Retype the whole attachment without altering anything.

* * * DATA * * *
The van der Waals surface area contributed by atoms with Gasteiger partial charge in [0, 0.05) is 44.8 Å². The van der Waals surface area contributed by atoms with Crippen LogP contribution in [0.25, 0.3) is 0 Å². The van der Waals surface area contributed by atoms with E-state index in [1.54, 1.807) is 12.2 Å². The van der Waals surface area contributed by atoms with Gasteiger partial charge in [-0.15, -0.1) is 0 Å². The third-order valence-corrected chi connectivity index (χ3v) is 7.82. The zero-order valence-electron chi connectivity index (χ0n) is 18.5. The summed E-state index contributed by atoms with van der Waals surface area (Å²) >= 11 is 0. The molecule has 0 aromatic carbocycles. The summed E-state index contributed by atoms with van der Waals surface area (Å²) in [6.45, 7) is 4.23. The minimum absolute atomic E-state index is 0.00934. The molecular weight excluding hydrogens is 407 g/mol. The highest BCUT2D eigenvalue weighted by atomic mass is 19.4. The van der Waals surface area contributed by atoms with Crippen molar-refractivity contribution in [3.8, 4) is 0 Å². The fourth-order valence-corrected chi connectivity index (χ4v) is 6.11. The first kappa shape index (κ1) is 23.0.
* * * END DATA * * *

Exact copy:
The van der Waals surface area contributed by atoms with Gasteiger partial charge in [0, 0.05) is 44.8 Å². The van der Waals surface area contributed by atoms with Crippen LogP contribution in [0.25, 0.3) is 0 Å². The van der Waals surface area contributed by atoms with E-state index in [1.54, 1.807) is 12.2 Å². The van der Waals surface area contributed by atoms with Gasteiger partial charge in [-0.15, -0.1) is 0 Å². The third-order valence-corrected chi connectivity index (χ3v) is 7.82. The zero-order valence-electron chi connectivity index (χ0n) is 18.5. The summed E-state index contributed by atoms with van der Waals surface area (Å²) >= 11 is 0. The molecule has 0 aromatic carbocycles. The summed E-state index contributed by atoms with van der Waals surface area (Å²) in [6.45, 7) is 4.23. The minimum absolute atomic E-state index is 0.00934. The molecular weight excluding hydrogens is 407 g/mol. The highest BCUT2D eigenvalue weighted by atomic mass is 19.4. The van der Waals surface area contributed by atoms with Crippen molar-refractivity contribution in [3.8, 4) is 0 Å². The fourth-order valence-corrected chi connectivity index (χ4v) is 6.11. The first kappa shape index (κ1) is 23.0.